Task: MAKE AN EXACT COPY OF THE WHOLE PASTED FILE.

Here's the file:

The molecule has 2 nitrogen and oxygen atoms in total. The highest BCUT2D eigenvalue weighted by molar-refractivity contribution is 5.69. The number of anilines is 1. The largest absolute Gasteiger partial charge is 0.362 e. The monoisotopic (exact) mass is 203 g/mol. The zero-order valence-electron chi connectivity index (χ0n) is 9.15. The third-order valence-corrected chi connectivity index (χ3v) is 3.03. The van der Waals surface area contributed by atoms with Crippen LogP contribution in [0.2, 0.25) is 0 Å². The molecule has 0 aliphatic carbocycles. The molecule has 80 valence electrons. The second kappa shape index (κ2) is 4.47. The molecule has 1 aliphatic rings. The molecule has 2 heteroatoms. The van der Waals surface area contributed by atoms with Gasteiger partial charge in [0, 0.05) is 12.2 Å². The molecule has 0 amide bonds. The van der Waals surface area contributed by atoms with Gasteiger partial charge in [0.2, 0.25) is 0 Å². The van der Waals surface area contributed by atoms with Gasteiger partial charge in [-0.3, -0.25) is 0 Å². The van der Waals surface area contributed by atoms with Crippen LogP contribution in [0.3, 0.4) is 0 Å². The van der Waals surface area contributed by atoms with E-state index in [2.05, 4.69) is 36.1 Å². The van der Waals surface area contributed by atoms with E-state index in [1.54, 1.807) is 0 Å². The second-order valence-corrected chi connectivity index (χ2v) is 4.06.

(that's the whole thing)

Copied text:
The molecule has 2 nitrogen and oxygen atoms in total. The highest BCUT2D eigenvalue weighted by molar-refractivity contribution is 5.69. The number of anilines is 1. The largest absolute Gasteiger partial charge is 0.362 e. The monoisotopic (exact) mass is 203 g/mol. The zero-order valence-electron chi connectivity index (χ0n) is 9.15. The third-order valence-corrected chi connectivity index (χ3v) is 3.03. The van der Waals surface area contributed by atoms with Crippen LogP contribution in [0.2, 0.25) is 0 Å². The molecule has 0 aliphatic carbocycles. The molecule has 80 valence electrons. The second kappa shape index (κ2) is 4.47. The molecule has 1 aliphatic rings. The molecule has 2 heteroatoms. The van der Waals surface area contributed by atoms with Gasteiger partial charge in [0, 0.05) is 12.2 Å². The molecule has 0 amide bonds. The van der Waals surface area contributed by atoms with Gasteiger partial charge in [0.2, 0.25) is 0 Å². The van der Waals surface area contributed by atoms with Gasteiger partial charge in [-0.3, -0.25) is 0 Å². The van der Waals surface area contributed by atoms with Crippen LogP contribution in [0.3, 0.4) is 0 Å². The van der Waals surface area contributed by atoms with E-state index in [2.05, 4.69) is 36.1 Å². The van der Waals surface area contributed by atoms with E-state index in [1.54, 1.807) is 0 Å². The second-order valence-corrected chi connectivity index (χ2v) is 4.06.